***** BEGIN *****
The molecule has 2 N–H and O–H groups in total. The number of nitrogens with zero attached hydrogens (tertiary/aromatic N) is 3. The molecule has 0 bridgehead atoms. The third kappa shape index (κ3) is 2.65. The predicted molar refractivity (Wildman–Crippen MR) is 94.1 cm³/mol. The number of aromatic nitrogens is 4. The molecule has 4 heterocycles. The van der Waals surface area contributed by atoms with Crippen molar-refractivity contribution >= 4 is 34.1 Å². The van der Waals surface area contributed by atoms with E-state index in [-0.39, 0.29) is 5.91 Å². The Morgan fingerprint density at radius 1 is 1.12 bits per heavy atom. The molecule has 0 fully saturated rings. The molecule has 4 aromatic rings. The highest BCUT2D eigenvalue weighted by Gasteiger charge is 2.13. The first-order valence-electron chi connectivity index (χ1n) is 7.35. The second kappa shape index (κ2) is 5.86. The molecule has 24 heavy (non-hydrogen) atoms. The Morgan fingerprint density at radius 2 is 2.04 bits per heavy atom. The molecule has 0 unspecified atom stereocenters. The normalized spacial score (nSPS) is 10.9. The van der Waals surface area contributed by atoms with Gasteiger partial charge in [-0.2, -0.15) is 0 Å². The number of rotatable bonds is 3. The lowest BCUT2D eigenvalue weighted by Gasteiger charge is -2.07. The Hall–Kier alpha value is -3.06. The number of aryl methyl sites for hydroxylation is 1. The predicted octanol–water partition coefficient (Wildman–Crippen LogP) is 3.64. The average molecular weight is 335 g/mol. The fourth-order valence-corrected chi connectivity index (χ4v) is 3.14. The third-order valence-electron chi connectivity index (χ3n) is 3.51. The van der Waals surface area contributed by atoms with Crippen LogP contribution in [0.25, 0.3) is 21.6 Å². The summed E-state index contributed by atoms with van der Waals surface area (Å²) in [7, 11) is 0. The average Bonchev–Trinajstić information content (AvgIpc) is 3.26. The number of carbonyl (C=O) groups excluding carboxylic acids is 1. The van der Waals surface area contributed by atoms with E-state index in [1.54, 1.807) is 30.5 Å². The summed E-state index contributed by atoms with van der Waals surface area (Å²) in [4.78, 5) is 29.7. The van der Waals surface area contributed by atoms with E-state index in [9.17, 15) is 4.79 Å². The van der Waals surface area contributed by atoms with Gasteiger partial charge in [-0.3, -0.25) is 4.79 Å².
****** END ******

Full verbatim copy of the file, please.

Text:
The molecule has 2 N–H and O–H groups in total. The number of nitrogens with zero attached hydrogens (tertiary/aromatic N) is 3. The molecule has 0 bridgehead atoms. The third kappa shape index (κ3) is 2.65. The predicted molar refractivity (Wildman–Crippen MR) is 94.1 cm³/mol. The number of aromatic nitrogens is 4. The molecule has 4 heterocycles. The van der Waals surface area contributed by atoms with Crippen molar-refractivity contribution >= 4 is 34.1 Å². The van der Waals surface area contributed by atoms with E-state index in [-0.39, 0.29) is 5.91 Å². The Morgan fingerprint density at radius 1 is 1.12 bits per heavy atom. The molecule has 0 fully saturated rings. The molecule has 4 aromatic rings. The highest BCUT2D eigenvalue weighted by Gasteiger charge is 2.13. The first-order valence-electron chi connectivity index (χ1n) is 7.35. The second kappa shape index (κ2) is 5.86. The molecule has 24 heavy (non-hydrogen) atoms. The Morgan fingerprint density at radius 2 is 2.04 bits per heavy atom. The molecule has 0 unspecified atom stereocenters. The normalized spacial score (nSPS) is 10.9. The van der Waals surface area contributed by atoms with Gasteiger partial charge in [-0.2, -0.15) is 0 Å². The number of rotatable bonds is 3. The lowest BCUT2D eigenvalue weighted by Gasteiger charge is -2.07. The Hall–Kier alpha value is -3.06. The number of aryl methyl sites for hydroxylation is 1. The predicted octanol–water partition coefficient (Wildman–Crippen LogP) is 3.64. The average molecular weight is 335 g/mol. The fourth-order valence-corrected chi connectivity index (χ4v) is 3.14. The third-order valence-electron chi connectivity index (χ3n) is 3.51. The van der Waals surface area contributed by atoms with Crippen LogP contribution in [0.25, 0.3) is 21.6 Å². The summed E-state index contributed by atoms with van der Waals surface area (Å²) in [7, 11) is 0. The average Bonchev–Trinajstić information content (AvgIpc) is 3.26. The number of carbonyl (C=O) groups excluding carboxylic acids is 1. The van der Waals surface area contributed by atoms with E-state index in [1.54, 1.807) is 30.5 Å². The summed E-state index contributed by atoms with van der Waals surface area (Å²) in [4.78, 5) is 29.7. The van der Waals surface area contributed by atoms with E-state index in [9.17, 15) is 4.79 Å². The van der Waals surface area contributed by atoms with Gasteiger partial charge in [-0.3, -0.25) is 4.79 Å².